The Book of Mormon is consistent in its use of the word “nation”, as Bruce E. Dale and Brian Dale explain:
Throughout the Book of Mormon itself there is never a reference to “Nephite nation” or to a “Lamanite nation.” Interestingly, the word nation is used in reference to the Jaredites (Ether 1:43), a very different people culturally than the Lehites. The Book of Mormon uses this phrase: “nations, kindreds, tongues and people.” The Nephites and Lamanites were clearly kindreds. In contrast, the word nation is used frequently in terms of the “nations of the Gentiles.” The noncanonical Guide to the Scriptures has eight references to “Nephite nation,” showing how deeply engrained this idea of nationhood is in modern readers. But the Book of Mormon never puts those two words together for Nephite/Lamanite societies. The nation-state is not a political structure found anywhere in the Book of Mormon. Instead, the Book of Mormon peoples were organized politically in city-states. Often one city-state would dominate a group of other city-states. This dominance is the subject of the next correspondence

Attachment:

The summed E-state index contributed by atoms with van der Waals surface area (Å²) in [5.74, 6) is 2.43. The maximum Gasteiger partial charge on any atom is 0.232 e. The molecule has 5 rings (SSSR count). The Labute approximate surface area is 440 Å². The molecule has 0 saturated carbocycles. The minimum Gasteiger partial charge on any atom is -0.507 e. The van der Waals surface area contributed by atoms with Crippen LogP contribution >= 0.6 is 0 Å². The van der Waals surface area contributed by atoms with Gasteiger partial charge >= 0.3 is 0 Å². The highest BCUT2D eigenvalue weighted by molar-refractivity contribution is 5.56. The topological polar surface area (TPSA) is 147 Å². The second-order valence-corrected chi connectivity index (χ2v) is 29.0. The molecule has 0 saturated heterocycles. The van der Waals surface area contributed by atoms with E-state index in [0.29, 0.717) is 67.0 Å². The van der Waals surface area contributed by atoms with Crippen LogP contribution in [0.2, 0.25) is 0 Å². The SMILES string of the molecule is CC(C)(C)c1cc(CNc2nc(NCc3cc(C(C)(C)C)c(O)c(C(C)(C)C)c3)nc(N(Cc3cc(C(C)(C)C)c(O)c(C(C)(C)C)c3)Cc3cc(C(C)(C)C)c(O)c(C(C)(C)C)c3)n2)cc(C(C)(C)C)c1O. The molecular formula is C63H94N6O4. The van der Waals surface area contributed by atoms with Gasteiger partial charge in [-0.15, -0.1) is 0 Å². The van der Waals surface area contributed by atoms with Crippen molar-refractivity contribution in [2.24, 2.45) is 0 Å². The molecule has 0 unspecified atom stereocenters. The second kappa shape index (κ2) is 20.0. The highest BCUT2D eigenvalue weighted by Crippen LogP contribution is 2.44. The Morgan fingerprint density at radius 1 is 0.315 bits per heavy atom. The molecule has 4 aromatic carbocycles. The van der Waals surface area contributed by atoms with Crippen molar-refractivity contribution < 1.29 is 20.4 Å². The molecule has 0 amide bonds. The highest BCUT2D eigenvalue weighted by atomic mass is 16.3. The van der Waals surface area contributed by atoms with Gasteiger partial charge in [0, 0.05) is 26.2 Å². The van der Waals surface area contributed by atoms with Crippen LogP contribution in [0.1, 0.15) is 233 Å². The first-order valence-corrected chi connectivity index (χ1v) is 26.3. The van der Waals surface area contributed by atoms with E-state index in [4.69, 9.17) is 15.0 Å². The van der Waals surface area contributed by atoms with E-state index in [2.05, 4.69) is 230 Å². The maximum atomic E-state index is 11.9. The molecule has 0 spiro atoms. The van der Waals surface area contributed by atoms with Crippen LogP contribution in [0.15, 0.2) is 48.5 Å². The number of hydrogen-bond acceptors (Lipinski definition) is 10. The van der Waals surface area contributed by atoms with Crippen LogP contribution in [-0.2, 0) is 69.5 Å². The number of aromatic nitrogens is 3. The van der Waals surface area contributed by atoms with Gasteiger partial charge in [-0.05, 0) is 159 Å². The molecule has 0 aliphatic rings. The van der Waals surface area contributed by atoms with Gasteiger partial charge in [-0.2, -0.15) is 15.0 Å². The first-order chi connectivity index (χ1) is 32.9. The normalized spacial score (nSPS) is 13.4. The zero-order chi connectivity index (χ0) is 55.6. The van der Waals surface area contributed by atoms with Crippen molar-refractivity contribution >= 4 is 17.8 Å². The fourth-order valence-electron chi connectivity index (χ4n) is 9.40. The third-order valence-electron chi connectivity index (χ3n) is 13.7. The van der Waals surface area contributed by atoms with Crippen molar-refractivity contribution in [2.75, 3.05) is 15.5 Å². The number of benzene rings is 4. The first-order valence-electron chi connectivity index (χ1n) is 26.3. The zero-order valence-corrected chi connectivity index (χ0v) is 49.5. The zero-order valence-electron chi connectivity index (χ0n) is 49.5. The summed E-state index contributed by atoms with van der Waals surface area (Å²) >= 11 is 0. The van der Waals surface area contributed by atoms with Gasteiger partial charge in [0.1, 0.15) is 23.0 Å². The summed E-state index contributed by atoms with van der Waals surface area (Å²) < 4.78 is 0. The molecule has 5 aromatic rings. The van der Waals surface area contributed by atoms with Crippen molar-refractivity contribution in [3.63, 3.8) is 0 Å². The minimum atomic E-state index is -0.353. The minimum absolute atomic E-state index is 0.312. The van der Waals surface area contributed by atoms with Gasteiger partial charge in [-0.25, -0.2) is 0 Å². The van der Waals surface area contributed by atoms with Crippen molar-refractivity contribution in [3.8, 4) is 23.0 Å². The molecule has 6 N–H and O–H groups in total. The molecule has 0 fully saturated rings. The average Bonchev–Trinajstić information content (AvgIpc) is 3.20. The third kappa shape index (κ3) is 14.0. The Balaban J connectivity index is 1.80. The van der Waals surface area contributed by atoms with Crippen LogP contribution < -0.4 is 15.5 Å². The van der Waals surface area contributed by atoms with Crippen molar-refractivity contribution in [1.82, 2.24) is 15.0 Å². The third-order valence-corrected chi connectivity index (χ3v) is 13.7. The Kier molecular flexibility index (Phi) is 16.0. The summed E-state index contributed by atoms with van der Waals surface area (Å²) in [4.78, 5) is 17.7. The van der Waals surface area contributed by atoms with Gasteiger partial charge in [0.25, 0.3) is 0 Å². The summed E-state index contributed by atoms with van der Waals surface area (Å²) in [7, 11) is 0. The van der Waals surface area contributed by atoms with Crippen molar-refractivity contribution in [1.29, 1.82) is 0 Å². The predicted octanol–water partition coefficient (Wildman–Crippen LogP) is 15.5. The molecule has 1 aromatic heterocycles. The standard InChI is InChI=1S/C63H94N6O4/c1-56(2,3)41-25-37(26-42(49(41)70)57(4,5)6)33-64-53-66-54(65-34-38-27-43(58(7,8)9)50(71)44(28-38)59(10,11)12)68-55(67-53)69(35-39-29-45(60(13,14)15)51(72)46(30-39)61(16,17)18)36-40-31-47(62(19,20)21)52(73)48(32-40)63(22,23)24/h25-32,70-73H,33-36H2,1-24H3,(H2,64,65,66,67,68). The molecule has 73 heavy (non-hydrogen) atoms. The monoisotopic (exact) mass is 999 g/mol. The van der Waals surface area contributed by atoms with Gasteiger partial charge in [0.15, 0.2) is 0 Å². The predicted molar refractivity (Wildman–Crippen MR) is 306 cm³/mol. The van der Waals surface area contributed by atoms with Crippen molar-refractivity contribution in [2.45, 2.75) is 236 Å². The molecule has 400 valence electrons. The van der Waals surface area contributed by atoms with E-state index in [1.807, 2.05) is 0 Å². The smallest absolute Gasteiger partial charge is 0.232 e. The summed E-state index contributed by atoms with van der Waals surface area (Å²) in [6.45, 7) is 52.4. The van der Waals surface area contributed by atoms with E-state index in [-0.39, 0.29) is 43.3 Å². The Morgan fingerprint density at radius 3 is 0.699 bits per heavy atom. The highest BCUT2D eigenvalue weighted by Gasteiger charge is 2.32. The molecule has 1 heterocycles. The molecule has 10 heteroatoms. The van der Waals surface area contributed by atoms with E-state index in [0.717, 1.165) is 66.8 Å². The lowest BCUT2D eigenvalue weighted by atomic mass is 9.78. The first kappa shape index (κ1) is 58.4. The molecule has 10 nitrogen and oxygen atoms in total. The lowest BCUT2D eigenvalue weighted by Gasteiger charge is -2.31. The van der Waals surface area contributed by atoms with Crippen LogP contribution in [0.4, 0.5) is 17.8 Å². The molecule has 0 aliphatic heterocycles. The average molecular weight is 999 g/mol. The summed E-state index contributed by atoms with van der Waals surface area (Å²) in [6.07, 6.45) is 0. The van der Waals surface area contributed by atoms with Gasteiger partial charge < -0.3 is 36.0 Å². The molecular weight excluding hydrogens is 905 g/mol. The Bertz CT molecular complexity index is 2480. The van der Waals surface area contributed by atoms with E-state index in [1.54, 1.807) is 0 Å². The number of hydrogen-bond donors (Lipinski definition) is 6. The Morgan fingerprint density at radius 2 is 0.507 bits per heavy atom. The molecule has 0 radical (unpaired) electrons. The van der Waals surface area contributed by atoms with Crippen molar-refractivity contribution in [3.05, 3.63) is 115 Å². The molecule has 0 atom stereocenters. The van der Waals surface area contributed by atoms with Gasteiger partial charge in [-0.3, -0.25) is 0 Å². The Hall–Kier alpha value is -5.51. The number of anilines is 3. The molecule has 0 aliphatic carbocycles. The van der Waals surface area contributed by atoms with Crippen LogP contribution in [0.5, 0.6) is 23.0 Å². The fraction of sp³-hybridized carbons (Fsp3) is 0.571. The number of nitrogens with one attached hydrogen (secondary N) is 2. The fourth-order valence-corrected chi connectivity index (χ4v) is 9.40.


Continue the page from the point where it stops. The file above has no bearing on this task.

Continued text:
The correspondence is specific and detailed. There is not a single reference in the text of the Book of Mormon to “Nephite nation” or “Lamanite nation.” It is also unusual. Joseph Smith was growing up in the new nation of America, with a great deal of pride and self-identity as an independent nation. How did he avoid identifying the Lamanite or Nephite peoples as “nations”? But he did avoid it. What a lucky “guess” — over and over again during the course of the Book of Mormon history.– Bruce E. Dale and Brian Dale – Joseph Smith: The World’s Greatest Guesser (A Bayesian Statistical Analysis of Positive and Negative Correspondences between the Book of Mormon and The Maya)
How did Joseph Smith manage to avoid making such an easy mistake?